[0174] A canister closed valve (CCV) 542 is provided at an intermediate portion of the air introducing pipe 550. The CCV 542 is connected with the engine ECU 511. The CCV 542 in the present embodiment is a two-position solenoid valve that is set in a valve-open position when the engine ECU 511 supplies no drive signal to the CCV 542, and set in a valve-closed position when the engine ECU 511 supplies a drive signal to the CCV 542. When the CCV 542 is set in the valve-open position, the vapor chamber 554 of the fuel tank 540 is communicated with the atmosphere by the air introducing pipe 550 via the intake passage 537 and the air cleaner 546.

[0175] A filler pipe 551 is connected into the fuel chamber of the fuel tank 540. When the fuel tank 540 is refilled with fuel, the fuel is delivered through the filler pipe 551 into the fuel chamber of the fuel tank 540. A fuel cap 552 is detachably mounted to a filler inlet 553 of the filer pipe 551. In the fuel tank 540, a lower fuel passage 557 is connected at one end to the middle position on the bottom of the fuel chamber, and an upper fuel passage 558 is connected at one end to the middle position on the top of the fuel chamber. A sub-tank 556 having a fixed volume is provided within the fuel tank 540. The lower fuel passage 557 and the upper fuel passage 558 are connected at the other ends to the sub-tank 556. A fuel pump 559 is built in the sub-tank 556. Fuel that is sucked up from the fuel tank 540 by the fuel pump 559 is subjected to pressure adjustment to obtain a given pressure of the fuel, and the fuel under the given pressure is then supplied through a fuel supply pipe (not shown) to a fuel injection valve (not shown), which is provided to inject the fuel into the engine 510.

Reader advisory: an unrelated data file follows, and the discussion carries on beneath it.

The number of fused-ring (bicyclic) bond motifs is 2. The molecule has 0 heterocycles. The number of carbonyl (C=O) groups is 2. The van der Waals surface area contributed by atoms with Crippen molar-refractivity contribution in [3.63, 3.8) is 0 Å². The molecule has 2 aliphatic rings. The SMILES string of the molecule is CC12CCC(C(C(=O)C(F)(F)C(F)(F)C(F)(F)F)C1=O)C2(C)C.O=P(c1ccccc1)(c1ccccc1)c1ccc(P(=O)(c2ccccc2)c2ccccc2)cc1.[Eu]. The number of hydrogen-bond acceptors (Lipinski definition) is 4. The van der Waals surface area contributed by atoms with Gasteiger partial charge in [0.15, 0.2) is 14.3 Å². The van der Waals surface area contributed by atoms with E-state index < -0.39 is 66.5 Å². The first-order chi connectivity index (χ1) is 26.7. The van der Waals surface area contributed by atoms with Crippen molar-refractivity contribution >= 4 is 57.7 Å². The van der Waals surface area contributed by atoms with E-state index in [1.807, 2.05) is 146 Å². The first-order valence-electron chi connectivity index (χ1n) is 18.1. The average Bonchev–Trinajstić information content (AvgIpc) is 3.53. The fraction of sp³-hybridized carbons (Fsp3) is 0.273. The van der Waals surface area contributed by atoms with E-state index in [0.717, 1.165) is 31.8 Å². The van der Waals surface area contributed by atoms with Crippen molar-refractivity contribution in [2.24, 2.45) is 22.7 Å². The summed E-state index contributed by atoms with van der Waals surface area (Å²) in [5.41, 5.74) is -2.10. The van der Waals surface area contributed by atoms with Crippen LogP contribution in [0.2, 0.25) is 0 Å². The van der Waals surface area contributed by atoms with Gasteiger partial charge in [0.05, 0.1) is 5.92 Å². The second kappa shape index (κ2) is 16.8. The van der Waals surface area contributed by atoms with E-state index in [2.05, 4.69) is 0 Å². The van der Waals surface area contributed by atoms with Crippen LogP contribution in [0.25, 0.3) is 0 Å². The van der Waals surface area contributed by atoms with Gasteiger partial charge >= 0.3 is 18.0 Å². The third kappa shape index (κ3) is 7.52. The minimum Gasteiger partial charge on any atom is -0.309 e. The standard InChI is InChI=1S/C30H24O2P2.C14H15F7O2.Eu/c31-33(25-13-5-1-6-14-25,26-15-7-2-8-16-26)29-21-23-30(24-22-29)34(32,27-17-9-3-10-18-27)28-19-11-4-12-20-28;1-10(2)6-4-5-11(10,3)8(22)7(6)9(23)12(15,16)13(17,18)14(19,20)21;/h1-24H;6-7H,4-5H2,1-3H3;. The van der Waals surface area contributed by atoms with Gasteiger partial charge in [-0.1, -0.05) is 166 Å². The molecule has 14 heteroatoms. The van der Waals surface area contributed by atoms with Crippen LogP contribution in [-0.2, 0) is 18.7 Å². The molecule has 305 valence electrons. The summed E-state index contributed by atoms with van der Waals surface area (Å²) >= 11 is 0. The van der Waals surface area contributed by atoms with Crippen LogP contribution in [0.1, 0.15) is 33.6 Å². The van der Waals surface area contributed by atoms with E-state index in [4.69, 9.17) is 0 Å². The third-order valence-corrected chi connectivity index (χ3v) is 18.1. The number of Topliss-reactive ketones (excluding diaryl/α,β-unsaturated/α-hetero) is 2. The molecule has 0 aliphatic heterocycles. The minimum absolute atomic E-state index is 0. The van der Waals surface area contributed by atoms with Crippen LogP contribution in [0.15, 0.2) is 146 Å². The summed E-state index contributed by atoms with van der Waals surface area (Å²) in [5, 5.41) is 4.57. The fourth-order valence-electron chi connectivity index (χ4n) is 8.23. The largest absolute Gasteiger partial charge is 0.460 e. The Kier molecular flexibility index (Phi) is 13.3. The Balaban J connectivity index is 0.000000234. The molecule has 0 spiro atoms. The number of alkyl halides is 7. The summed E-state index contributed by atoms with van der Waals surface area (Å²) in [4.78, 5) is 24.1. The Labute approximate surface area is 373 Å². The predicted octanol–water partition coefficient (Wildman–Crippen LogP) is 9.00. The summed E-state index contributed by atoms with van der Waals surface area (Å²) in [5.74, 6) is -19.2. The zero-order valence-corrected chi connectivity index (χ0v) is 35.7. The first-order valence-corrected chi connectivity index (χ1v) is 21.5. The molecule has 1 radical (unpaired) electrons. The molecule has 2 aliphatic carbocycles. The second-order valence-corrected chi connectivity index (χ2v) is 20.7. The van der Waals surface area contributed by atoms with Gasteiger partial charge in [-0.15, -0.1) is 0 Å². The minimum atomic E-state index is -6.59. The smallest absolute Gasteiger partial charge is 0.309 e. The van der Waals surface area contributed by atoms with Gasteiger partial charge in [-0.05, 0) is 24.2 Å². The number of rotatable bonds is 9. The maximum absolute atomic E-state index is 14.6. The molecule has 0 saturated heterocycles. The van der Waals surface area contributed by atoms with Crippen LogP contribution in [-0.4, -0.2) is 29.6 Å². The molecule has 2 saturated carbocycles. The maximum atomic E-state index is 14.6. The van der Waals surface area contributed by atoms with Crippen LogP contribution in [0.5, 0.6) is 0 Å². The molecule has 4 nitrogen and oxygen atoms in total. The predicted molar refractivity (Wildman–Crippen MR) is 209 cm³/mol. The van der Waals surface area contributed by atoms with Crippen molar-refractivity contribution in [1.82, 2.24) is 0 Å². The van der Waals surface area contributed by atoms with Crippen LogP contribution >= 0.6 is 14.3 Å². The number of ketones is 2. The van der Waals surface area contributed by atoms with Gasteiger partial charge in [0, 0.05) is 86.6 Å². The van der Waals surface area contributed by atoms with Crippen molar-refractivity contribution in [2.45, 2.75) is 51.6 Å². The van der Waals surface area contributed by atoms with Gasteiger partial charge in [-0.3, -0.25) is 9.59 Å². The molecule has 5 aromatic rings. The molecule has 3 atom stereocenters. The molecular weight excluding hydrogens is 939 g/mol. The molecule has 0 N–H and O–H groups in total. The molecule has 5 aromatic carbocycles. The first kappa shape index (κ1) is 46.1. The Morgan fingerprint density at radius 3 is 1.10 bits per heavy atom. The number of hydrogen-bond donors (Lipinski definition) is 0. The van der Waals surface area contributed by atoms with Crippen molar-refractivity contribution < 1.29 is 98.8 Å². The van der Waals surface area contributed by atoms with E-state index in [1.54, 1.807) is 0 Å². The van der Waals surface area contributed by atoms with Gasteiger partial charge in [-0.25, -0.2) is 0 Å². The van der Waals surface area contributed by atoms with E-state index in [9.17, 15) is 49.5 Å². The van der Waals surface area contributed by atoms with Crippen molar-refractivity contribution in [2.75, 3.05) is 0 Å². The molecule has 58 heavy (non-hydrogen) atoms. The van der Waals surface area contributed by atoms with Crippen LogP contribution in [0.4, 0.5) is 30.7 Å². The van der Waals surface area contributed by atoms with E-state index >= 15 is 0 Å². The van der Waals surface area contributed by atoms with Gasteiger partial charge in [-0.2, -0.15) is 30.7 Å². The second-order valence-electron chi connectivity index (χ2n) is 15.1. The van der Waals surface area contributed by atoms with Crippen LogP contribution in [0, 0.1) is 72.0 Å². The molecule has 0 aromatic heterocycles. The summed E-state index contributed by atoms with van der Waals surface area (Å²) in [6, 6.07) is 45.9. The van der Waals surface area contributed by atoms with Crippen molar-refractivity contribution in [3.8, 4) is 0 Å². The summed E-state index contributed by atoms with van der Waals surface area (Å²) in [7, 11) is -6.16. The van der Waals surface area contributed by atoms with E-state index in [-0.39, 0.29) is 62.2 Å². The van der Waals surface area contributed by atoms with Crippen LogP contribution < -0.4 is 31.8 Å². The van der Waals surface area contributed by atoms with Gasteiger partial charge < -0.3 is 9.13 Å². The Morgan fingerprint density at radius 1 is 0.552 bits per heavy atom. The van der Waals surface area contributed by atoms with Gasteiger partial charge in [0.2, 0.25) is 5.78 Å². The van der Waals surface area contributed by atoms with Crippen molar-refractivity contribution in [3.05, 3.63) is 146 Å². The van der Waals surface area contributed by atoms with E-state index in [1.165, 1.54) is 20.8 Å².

[0176] A first vapor exhaust passage 560 is connected at one end to an upper end portion of the sub-tank 556, and connected at the other end to the filler pipe 551. The first vapor exhaust passage 560 is provided to discharge the fuel vapor that is evaporated from the fuel within the fuel chamber or the sub-tank 556 in the fuel tank 540. The fuel vapor, which is supplied through the first vapor exhaust passage 560 to the filler pipe 551, is partially liquefied into the fuel by contact with the inner wall of the filler pipe 551, and the resulting fuel is returned to the fuel chamber of the fuel tank 540.

[0177] A second vapor exhaust passage 561 is further connected at one end to the filler pipe 551. The second vapor exhaust passage 561 is provided to discharge the fuel vapor, which is evaporated from the fuel within the fuel chamber or the sub-tank 556 or directly enters the filler pipe 551 from the fuel chamber. A canister 541 is provided at the other end of the second vapor exhaust passage 561, and the second vapor exhaust passage 561 is connected into a vapor inlet hole of the canister 541. The canister 541 contains an adsorbent, such as activated carbon, which adsorbs the fuel vapor supplied from the fuel tank 540 via the second vapor exhaust passage 561.